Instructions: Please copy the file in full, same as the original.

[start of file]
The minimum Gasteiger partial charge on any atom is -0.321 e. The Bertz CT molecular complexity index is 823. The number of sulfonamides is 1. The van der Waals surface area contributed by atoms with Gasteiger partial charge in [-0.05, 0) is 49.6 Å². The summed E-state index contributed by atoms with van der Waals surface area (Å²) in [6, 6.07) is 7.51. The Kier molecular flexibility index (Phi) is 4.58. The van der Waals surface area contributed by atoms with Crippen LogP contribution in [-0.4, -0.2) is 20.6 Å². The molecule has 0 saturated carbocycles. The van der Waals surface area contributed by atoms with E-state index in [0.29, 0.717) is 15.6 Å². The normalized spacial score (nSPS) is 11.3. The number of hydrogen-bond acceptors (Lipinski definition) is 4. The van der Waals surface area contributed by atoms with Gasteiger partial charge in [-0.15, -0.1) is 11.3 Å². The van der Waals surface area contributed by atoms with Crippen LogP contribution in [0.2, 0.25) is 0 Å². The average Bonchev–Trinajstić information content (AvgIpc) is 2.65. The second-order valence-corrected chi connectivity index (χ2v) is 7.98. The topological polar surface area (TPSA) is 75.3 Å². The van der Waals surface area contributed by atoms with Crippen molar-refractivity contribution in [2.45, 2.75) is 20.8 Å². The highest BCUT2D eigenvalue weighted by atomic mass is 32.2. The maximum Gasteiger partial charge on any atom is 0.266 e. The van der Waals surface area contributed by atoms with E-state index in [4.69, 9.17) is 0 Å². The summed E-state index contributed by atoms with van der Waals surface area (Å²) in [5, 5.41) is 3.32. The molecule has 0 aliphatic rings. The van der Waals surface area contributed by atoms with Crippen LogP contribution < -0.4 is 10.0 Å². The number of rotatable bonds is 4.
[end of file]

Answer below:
The minimum Gasteiger partial charge on any atom is -0.321 e. The Bertz CT molecular complexity index is 823. The number of sulfonamides is 1. The van der Waals surface area contributed by atoms with Gasteiger partial charge in [-0.05, 0) is 49.6 Å². The summed E-state index contributed by atoms with van der Waals surface area (Å²) in [6, 6.07) is 7.51. The Kier molecular flexibility index (Phi) is 4.58. The van der Waals surface area contributed by atoms with Crippen LogP contribution in [-0.4, -0.2) is 20.6 Å². The molecule has 0 saturated carbocycles. The van der Waals surface area contributed by atoms with E-state index in [0.29, 0.717) is 15.6 Å². The normalized spacial score (nSPS) is 11.3. The number of hydrogen-bond acceptors (Lipinski definition) is 4. The van der Waals surface area contributed by atoms with Gasteiger partial charge in [-0.15, -0.1) is 11.3 Å². The van der Waals surface area contributed by atoms with Crippen LogP contribution in [0.2, 0.25) is 0 Å². The average Bonchev–Trinajstić information content (AvgIpc) is 2.65. The second-order valence-corrected chi connectivity index (χ2v) is 7.98. The topological polar surface area (TPSA) is 75.3 Å². The van der Waals surface area contributed by atoms with Crippen molar-refractivity contribution in [2.45, 2.75) is 20.8 Å². The highest BCUT2D eigenvalue weighted by atomic mass is 32.2. The maximum Gasteiger partial charge on any atom is 0.266 e. The van der Waals surface area contributed by atoms with E-state index in [4.69, 9.17) is 0 Å². The summed E-state index contributed by atoms with van der Waals surface area (Å²) in [5, 5.41) is 3.32. The molecule has 0 aliphatic rings. The van der Waals surface area contributed by atoms with Crippen LogP contribution < -0.4 is 10.0 Å². The number of rotatable bonds is 4.